Are you planning on exhibiting in a trade show any time soon? If so, as we’ve written in our last two posts, you’ll get a lot better results if you plan well, and also if you include yourself in the invitation/traffic building process.
Beyond all of that, you’ll also get better overall results if your plan includes an effective follow-up process, because while there are usually opportunities to make immediate sales at trade shows, the greater value usually comes after the show, following up on leads that were developed there.
One of the most common mistakes we see made in trade show planning is to not look beyond the show date itself. Lots of companies go to a show and get lots of leads, but never follow up effectively. Sometimes the sheer quantity of leads causes a sort of “what do we do with all of this” paralysis that results in a complete lack of follow-up.
Instead, go into the show with a plan in place for both short-term and long-term follow-up. A good plan might be to send an immediate thank you letter to everyone who visits your booth, and then to assign each prospect to a salesperson for some sort of measurable, longer-term follow up. The bottom line is this, you want to make sure that you’re getting results from any marketing investment, and that’s what a trade show represents to your business. Goals and performance against those goals can and should be measurable…and measured!
Many thousands of trade shows are held in the United States each year. They range from “monster” events like the Consumer Electronics Show which brought more than 150,000 attendees to Las Vegas earlier this year, to much smaller “tabletop” shows which might be sponsored by a local/regional trade association or even a Chamber of Commerce. Large or small, trade shows provide an interesting marketing opportunity by bringing buyers together with sellers in a structured environment. The buyers come to buy, or at least to learn. The sellers come to sell, or at least to plant seeds that might result in a sale. Sadly, though, many sellers are disappointed in the results they get from participating in trade shows.
Why is that? The problems seems to fall into three areas: poor planning, poor attendance, and poor follow-up. Of the three, poor attendance is the only one which is not directly attributable to the seller/exhibitor. In other words, if you’re not happy with the results you get from exhibiting at a trade show, it’s probably your own fault!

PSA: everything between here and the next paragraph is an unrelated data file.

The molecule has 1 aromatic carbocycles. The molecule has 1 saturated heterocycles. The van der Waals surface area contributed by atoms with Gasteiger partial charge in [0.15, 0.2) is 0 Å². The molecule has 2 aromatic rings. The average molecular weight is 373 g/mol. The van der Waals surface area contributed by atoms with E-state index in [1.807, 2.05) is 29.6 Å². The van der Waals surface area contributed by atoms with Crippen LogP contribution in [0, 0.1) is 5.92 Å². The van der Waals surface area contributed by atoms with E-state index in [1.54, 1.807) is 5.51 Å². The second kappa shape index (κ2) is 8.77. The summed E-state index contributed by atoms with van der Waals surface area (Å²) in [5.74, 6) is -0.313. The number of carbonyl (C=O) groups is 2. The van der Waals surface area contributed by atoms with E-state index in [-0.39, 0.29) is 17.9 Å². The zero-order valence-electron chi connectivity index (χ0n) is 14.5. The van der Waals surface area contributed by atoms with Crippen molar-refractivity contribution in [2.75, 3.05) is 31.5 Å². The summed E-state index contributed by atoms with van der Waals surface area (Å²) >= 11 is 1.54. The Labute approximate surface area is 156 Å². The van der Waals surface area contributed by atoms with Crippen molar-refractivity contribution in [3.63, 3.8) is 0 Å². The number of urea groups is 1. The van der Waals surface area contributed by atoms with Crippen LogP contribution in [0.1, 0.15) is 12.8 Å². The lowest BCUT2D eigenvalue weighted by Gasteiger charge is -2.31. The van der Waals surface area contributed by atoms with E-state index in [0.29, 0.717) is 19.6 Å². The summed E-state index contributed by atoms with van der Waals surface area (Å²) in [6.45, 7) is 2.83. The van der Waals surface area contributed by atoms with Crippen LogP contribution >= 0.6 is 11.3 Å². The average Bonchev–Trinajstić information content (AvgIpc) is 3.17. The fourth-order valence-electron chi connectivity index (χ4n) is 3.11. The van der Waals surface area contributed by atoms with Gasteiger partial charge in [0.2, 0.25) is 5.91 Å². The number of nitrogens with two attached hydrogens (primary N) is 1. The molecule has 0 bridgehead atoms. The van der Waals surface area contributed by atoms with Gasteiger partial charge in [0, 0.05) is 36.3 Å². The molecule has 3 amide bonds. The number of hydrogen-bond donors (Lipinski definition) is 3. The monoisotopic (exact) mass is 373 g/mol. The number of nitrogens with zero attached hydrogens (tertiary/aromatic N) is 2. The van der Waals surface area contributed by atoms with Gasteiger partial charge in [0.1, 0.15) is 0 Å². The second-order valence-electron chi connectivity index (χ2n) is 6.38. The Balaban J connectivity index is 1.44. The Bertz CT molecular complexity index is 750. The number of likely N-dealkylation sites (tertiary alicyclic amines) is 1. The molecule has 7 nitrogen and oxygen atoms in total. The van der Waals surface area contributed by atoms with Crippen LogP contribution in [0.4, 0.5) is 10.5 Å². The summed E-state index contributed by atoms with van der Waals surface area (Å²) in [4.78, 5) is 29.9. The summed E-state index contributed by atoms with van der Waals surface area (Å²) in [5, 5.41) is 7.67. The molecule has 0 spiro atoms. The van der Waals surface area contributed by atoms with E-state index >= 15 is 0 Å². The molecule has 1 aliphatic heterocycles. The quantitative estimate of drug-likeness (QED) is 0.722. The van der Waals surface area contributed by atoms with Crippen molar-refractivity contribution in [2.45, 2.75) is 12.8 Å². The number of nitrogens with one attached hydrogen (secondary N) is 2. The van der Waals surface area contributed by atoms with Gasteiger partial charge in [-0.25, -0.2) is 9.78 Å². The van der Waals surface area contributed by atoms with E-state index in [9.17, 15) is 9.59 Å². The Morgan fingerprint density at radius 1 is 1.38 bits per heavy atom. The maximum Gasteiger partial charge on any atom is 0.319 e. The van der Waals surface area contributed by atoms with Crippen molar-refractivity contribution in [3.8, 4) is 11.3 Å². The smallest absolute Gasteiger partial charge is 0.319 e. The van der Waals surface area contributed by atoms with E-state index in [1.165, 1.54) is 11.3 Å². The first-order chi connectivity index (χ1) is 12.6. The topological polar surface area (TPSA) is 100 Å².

In our next few posts, we’ll talk about better planning and better follow-up. For today, here’s a thought on how a seller/exhibitor can promote better attendance. It’s pretty simple, really. Don’t leave it all up to the show promoters to bring people to the show. Do invite all of your own customers and prospects to attend. Direct mail and social media provide two prime avenues for this invitation process, and your website provides a third. In addition, is there any reason your salespeople can’t issue personal invitations by phone or e-mail or on sales calls?
The more effort you put into the invitation process, the more likely it is that you’ll be happy with your results!
Are you a risk-taker? If so, how much of a risk are you willing to take? As a marketer, you always have to consider how much risk your customers and potential customers will be willing to take, and you have to remember that buying something you’ve never bought before, especially from someone you’ve never done business with before, does involve some risk.
We wrote recently about the role a guarantee can play in minimizing risk. The subject today is the role testimonials can play. The words of a satisfied customer can go a long way toward convincing others that they will also be satisfied!
The first issue is collecting testimonials, and it’s really a simple process. Follow up with your customers, after the sale, to make sure that they’re satisfied. And if they are, write down their comments and ask them if you can use them in your marketing. Then, find ways to get those testimonials in front of other potential customers. Direct mail is a great medium for doing that. So is e-mail marketing. So is posting the comments on your website or Facebook page.
Think of it this way, who are you more likely to believe, a salesperson making promises or someone who decided independently to believe those promises and now is willing to tell you how it all worked out?